Despite having guided Leinster into both a domestic and European final for the second time in two seasons, Joe Schmidt remains utterly grounded and has only eyes on one thing. Where the next win is coming from.
The driven kiwi stands on the edge of making history with Leinster as they not only look to become only the second team since Leicester to retain the Heineken Cup, but should Leinster also defeat the Ospreys a week on Sunday then they will have completed their first domestic/ European cup double.
While Leinster are two games away from their own slice of history, Schmidt knows all to well just what kind of challenge Ulster will present the defending Heineken Cup champions on Saturday afternoon.
“Ulster are another side we know really well. A lot of the boys have played together in green jerseys but now they are in white or blue. They will combat each other to an extent.
“In last year’s final, Northampton played superbly in the first half and we didn’t take our opportunities. We made three clean line-breaks and gave the ball straight back to them. They dominated us in the first 40 minutes.
“We can’t afford to do that with Ulster, especially when you look at their quarter-final victory over Munster. If it wasn’t for a superb opening 20 minutes, Munster would have won comfortably.
“We can’t let a team with that kicking ability, with Ruan Pienaar, Ian Humphreys or Paddy Jackson and Stefan Terblanche in their ranks, get a lead like that. Ulster are a team that can keep you under pressure because of their kicking game and they can also exert pressure on your platforms.”
Having watched Ulster defeat Edinburgh 24 hours before Leinster tackled Clermont in their semi final, Schmidt is wary of one human wrecking ball that could easily derail the Leinster express. Namely Stephen Ferris.
“Stephen makes a big impact in big matches – because they’re the only ones he plays! They save him, wrap him in cotton wool and he comes back to play massive games.
“He had a fantastic Six Nations and there is a lot of respect from our loose forwards towards him. They have all played with him on occasions and speak very highly of him.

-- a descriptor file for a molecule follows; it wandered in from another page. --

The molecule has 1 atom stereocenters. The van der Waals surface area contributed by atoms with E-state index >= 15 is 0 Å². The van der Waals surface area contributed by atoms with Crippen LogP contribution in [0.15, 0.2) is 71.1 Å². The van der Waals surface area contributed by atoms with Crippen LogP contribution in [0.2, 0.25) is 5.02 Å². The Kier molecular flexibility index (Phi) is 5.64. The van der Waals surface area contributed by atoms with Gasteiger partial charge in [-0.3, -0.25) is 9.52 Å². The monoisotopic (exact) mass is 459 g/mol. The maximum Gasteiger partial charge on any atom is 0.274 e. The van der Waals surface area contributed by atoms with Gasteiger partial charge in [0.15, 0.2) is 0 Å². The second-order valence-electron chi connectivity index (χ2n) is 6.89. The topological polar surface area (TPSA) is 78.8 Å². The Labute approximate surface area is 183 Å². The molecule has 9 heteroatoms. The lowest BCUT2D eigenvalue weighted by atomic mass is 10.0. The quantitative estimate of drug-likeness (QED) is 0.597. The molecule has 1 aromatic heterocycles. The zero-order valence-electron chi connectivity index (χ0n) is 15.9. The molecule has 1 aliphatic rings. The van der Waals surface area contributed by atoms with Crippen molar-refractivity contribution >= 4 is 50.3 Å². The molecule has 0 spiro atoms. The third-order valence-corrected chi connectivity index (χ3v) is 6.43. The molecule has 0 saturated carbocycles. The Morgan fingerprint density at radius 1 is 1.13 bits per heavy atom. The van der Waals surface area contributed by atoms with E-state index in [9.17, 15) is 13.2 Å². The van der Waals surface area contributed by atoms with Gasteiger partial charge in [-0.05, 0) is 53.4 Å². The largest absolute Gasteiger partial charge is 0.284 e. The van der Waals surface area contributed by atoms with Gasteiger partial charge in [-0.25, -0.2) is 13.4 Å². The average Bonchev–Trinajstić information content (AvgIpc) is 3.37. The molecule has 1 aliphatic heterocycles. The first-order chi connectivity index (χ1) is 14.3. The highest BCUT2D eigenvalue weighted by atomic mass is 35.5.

“He’s a complete player. He has a good offloading game, he attacks players, but knows when to pass, although more often than not he just makes a hole in defenders. He’s also good in the line-out and adds some steel to their mauls.”
Schmidt may be aware of the dangers that Ulster possess. however he knows all to well that he has some dangerous strike weapons of his own that he is ready to unleash.
Since coming back from a horrific knee injury Rob Kearney’s form has seen him become the best full back in European rugby, if not world rugby and Schmidt knows just how valuable Kearney is to Leinster.
“Initially we created a few plays just to get him on the ball. He is a real asset to us. He has a really good mix with an excellent long-kicking game. He has the ability to nail drop goals, as we saw in Bordeaux, and he’s really good in aerial battles and has a fantastic short passing game.”
Having missed the pool stages of the Heineken Cup, how much of a benefit is having Brian O’Driscoll back in the ranks at such a crucial juncture of the season?
“When he came back he was really up for it. He felt the pressure coming on because of the way Fergus McFadden, Gordon D’Arcy and Eoin O’Malley had battled in his absence, but he has done really well.
“In the semi-final he started with a good first contact on Aurelien Rougerie, where he closed down the space and manhandled a guy a lot bigger than him. He was determined to carry on in that way after making that early statement.”
O’Driscoll like Schmidt is determined to keep making statements and they hope the next only will be that, come Saturday night, Leinster are three time Heineken Cup champions.